- Employees who are injured will be treated with dignity and respect.
- Employees will be given the best practical medical care to speed recovery and return to work.
- Rapid and efficient return of the worker to his/her original job is the goal of the program.
- All injuries will be treated as legitimate unless investigation reveals otherwise.
Establish the Program
After your policy has been developed, it is time to establish your Return to Work Program. This begins by identifying the case management team which is made up of people from inside and outside of your campus. On most campuses, these people, who are responsible for performing the following duties are currently doing some or all of the tasks. Therefore, it will not be necessary to involve additional expenditures. However, in many cases the employees are isolated from each other and arrangements must be made to enable them to interact efficiently. Each member is either assigned a specific task or contributes vital information and support during the course of treatment and rehabilitation of the injured worker. Responsibilities should be clear for each member.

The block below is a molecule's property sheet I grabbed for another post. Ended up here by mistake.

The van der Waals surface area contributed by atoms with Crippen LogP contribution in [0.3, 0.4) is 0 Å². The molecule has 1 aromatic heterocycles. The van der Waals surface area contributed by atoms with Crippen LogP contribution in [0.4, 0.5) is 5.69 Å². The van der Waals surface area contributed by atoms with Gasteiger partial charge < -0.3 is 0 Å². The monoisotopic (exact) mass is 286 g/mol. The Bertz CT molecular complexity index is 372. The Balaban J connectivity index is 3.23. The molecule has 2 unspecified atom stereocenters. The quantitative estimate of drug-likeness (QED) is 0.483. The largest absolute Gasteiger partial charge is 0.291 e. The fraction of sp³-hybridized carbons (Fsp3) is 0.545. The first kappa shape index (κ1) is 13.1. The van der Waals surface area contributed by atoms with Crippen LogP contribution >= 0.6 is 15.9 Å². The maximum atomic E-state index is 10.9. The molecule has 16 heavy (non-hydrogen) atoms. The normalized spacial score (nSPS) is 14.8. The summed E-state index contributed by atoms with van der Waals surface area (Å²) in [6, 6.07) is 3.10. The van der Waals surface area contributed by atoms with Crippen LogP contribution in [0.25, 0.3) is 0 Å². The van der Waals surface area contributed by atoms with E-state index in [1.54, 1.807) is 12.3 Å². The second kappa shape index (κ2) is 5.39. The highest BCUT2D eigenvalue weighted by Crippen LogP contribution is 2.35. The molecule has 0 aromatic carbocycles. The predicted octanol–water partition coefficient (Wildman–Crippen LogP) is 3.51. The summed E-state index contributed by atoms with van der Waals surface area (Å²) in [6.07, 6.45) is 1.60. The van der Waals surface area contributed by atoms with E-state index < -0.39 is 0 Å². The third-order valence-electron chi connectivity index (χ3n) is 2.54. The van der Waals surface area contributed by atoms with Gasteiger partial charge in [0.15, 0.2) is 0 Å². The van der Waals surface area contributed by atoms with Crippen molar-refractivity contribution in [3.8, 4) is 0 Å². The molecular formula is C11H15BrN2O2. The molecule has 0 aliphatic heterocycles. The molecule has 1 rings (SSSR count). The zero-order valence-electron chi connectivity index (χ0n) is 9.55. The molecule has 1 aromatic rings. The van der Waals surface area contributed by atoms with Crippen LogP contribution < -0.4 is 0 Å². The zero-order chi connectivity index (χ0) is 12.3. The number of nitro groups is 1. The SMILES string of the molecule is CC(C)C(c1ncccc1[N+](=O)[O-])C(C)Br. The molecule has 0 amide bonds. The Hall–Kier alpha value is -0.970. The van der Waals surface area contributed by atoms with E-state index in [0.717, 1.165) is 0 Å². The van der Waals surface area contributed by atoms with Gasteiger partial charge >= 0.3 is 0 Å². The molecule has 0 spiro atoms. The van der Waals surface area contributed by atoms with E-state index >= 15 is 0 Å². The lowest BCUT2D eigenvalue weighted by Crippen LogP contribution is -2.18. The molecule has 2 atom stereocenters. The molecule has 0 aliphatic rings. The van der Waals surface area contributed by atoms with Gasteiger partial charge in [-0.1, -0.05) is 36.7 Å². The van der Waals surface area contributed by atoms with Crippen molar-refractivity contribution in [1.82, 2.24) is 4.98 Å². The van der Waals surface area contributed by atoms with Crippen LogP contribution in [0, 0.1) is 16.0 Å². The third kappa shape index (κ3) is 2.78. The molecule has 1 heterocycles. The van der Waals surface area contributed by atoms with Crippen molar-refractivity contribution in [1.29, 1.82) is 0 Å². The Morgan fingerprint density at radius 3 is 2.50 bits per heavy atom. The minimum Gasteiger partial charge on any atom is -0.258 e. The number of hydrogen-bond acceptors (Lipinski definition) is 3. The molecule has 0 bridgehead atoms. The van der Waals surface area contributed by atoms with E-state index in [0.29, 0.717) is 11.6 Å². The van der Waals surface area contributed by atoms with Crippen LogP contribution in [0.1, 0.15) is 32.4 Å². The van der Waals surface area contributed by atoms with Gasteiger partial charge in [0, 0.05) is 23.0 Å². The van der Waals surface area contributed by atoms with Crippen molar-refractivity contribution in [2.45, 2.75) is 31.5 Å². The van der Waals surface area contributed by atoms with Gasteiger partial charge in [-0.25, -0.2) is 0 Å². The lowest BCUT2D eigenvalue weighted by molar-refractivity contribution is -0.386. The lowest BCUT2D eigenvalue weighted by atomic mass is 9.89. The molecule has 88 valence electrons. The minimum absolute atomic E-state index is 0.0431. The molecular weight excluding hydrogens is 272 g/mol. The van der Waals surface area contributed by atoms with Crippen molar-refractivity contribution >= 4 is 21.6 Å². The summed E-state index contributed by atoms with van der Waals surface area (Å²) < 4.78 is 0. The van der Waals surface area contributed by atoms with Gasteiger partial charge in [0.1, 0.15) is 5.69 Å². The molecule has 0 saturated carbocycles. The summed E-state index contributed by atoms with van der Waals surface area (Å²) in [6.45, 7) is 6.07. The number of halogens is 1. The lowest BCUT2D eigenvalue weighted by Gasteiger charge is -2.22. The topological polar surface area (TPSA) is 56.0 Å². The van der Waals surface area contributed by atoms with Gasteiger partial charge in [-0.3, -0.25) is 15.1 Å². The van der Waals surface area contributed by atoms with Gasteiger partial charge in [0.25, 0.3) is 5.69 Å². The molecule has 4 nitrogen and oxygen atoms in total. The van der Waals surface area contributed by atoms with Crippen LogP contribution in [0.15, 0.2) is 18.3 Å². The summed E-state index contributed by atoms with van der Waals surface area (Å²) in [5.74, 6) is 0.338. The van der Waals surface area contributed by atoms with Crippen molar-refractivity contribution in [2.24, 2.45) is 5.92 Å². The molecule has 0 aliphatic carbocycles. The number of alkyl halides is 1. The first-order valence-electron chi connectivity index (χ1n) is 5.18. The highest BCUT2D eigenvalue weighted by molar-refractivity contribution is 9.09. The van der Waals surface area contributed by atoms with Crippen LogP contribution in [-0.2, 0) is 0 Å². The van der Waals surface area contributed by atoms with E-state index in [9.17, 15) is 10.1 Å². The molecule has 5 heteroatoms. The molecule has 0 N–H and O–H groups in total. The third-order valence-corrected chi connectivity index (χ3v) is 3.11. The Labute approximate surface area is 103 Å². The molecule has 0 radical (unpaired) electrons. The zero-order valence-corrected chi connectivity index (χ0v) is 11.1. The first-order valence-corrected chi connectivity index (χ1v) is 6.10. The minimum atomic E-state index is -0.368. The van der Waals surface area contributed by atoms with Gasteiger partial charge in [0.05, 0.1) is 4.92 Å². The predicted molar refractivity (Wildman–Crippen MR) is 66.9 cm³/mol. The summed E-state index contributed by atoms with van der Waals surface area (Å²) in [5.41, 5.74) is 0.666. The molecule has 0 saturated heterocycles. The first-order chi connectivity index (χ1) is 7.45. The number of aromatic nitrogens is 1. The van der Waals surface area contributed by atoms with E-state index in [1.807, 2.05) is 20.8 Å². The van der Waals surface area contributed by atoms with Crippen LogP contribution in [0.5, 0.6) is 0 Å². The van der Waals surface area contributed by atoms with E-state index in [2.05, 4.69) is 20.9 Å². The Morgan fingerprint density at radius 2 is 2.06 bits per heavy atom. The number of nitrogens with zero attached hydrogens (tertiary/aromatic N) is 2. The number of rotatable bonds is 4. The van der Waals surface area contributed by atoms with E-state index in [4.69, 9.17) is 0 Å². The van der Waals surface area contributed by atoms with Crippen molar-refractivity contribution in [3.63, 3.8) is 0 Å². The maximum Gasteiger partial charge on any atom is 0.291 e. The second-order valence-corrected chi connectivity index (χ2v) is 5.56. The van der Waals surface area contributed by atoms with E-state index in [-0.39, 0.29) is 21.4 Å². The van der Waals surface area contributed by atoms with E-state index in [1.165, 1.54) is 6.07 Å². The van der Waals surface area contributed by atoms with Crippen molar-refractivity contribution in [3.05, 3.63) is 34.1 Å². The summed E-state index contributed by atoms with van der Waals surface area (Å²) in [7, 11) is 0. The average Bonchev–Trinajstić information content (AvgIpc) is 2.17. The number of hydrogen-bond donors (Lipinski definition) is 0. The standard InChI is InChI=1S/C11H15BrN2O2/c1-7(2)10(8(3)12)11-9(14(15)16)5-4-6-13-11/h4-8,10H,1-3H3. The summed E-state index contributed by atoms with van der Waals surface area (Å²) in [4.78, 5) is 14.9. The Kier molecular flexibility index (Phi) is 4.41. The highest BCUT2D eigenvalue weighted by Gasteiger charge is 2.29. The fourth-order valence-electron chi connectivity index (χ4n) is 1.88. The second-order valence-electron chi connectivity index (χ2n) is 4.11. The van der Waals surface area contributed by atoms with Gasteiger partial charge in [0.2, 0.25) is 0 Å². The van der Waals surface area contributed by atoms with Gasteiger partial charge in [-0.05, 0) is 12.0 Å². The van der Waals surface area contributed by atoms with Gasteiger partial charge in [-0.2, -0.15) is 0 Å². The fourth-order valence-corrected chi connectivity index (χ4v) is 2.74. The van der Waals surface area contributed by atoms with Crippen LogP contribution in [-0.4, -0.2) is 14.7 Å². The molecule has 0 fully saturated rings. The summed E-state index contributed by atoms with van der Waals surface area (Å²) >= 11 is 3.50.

The Worker's Compensation Coordinator is the person on your campus who is the focal point of all case management activity. This person might be a personnel or human resources employee or a safety or risk management person. This person is responsible for:
- Facilitating all case management activity.
- Preparing the required forms.
- Informing the injured worker of his or her benefit options.
- Maintaining Contact with UWSA/OSLP
- Coordinating activities on the campus with outside investigation and rehabilitation vendors.
- Maintaining a thorough knowledge of worker's compensation laws and UWSA reporting procedures.
The Campus Management may include a risk manager, a safety manager, a financial person or specialized human resources personnel. These people may provide specific expertise from their particular area as well as providing support to install effective claim management into the campus organization.
The Supervisor of the injured employee may not be involved in the initial planning of the program, but will be an important part of the process that reviews and manages the individual worker's compensation cases. The supervisor will be responsible for:
- Initiating immediate medical treatment for the injured employee.
- Reporting the injury, investigating its cause and initiating corrective work place measures if necessary.